I doubt that is the issue; "spiritual" and "the spirit of" are completely different meanings anyway.Probably not, but I am skeptical that my deep spiritual ignorance of D&D can be so easily solved by your explanations.
Simply put, I was not inviting or asking for further discussion on the matter.I doubt that is the issue; "spiritual" and "the spirit of" are completely different meanings anyway.
Simple put, I see no need to put D&D in a box and say it is one thing and can only do X, Y, & Z. Who seem to feel differently. That is OK, there are millions of people playing the game with many, many different perspectives on what it is and how to play it. There is room for everyone IMO.
Just curiosity. Earthsea is one of my favorite worlds and story cycles, and I've always loved the idea of a campaign setting for it, but I don't plan on running games in Earthsea at this point. I'm mostly just interested in what an Earthsea-like magic system would look like.
hmmm I guess as long as you kept mostly away from Charm and mind affecting spells most True name magic would be you using parts of the world to affect other creatures. So most magic would be pretty similar just roleplayed differently. Truenames of living creatures or even dead ones is where it gets different. Even in D&D if you know the truename of a outerplanar you can summon it. Even if it's powerful enough to kill you, it's worried that you might spread it's name around and cause it untold grief. Perhaps if you used the idea that intelligent monsters, wizards, high level PC's have the same worry it would work. The high cleric may be able to kill the mage but where has he written that name down, what if he dies and some one more powerful gets it.While I love Earthsea and its magic, I don't think it's a good match with D&D 5e (which I also like, mind you.)
If I had to come up with a quick and dirty implementation, I'd simply say that
And that's it. Anything deeper than this, I'd go look for a different system more suited for Earthsea's world and magic.
- the true name of things and entities that don't have a stat block (a pebble, a single blade of grass, a cup, a cloud, etc) is "included" in knowing the (official D&D 5e) spells that affect them. If you mend a broken shelf with Mending, you used the true name of the shelf, and that's it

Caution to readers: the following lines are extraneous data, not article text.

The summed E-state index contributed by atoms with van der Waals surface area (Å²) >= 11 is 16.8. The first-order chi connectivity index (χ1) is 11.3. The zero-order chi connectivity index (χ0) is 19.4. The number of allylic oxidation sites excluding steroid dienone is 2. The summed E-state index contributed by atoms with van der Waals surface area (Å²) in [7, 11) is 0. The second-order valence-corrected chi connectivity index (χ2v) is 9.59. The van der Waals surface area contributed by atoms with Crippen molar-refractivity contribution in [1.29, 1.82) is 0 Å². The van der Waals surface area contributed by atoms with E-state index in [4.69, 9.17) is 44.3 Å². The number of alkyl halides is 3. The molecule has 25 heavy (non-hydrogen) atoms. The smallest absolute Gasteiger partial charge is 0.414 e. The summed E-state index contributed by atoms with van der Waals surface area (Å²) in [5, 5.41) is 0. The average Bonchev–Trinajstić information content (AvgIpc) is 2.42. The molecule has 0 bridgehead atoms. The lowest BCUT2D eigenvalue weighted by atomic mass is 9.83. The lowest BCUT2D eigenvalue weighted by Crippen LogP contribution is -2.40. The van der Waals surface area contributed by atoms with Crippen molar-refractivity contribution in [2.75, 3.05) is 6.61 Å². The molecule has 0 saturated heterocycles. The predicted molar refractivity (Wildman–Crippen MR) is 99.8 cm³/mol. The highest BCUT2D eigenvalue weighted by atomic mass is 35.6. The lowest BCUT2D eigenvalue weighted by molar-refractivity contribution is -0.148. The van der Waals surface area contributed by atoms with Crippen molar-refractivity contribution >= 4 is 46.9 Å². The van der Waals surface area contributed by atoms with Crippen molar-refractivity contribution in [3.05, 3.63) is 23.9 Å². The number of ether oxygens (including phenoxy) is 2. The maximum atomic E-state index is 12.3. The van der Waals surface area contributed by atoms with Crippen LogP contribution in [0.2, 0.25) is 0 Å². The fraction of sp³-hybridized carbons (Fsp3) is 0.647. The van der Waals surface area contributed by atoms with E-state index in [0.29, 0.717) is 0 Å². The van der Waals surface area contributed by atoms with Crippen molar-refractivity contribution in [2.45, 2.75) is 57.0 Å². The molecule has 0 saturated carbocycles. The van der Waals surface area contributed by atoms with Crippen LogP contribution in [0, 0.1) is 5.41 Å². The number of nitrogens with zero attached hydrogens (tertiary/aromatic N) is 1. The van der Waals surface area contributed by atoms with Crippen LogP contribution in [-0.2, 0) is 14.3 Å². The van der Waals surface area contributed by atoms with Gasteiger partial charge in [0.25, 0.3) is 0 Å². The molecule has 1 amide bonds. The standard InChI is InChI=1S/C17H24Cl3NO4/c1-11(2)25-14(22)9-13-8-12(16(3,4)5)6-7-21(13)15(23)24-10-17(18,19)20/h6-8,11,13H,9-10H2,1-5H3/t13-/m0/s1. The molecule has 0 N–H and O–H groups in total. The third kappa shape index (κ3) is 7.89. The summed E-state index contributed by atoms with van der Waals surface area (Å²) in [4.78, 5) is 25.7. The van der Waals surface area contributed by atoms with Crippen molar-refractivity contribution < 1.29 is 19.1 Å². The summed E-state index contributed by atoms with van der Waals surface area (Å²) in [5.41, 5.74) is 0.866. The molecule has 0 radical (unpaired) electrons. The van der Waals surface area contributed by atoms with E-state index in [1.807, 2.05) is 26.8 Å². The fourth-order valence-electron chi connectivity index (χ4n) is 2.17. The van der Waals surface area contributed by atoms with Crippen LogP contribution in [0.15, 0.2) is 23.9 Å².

- not knowing the true name of statted things and entities but trying to affect them with spells works as per the official D&D rules
- knowing the true name of statted things gives you an advantage on any roll you're required to cast OR a disadvantage to their save, OR maximum damage / healing / duration rolls etc, noting that learning the true name of a statted thing is the equivalent of gaining and possessing a magic item.
or if you bring someone back from the dead, either something really bad could happen or someone else would have to die to maintain the balance. Reversing Death could do some bad things in EarthSea, including killing the caster.Yeah Im thinking that the interesting part of Earthsea’s magic came from le Guins prose rather than being inherent to the ‘magic system’. As represented by Sparrowhawk learning True Names was the challenge but once learned he gained access to the relevant ‘lore’ including its restrictions. The only major issue is that Earthsea magic has a cost which could be modelled as fatigue or major backlash (you get hunted by a evil shadow)
I wonder if then if the Sage Background with its Research feature is pretty much all thats really required. Just play it that the spellcaster needs to actively research to learn true names, then select story appropriate spells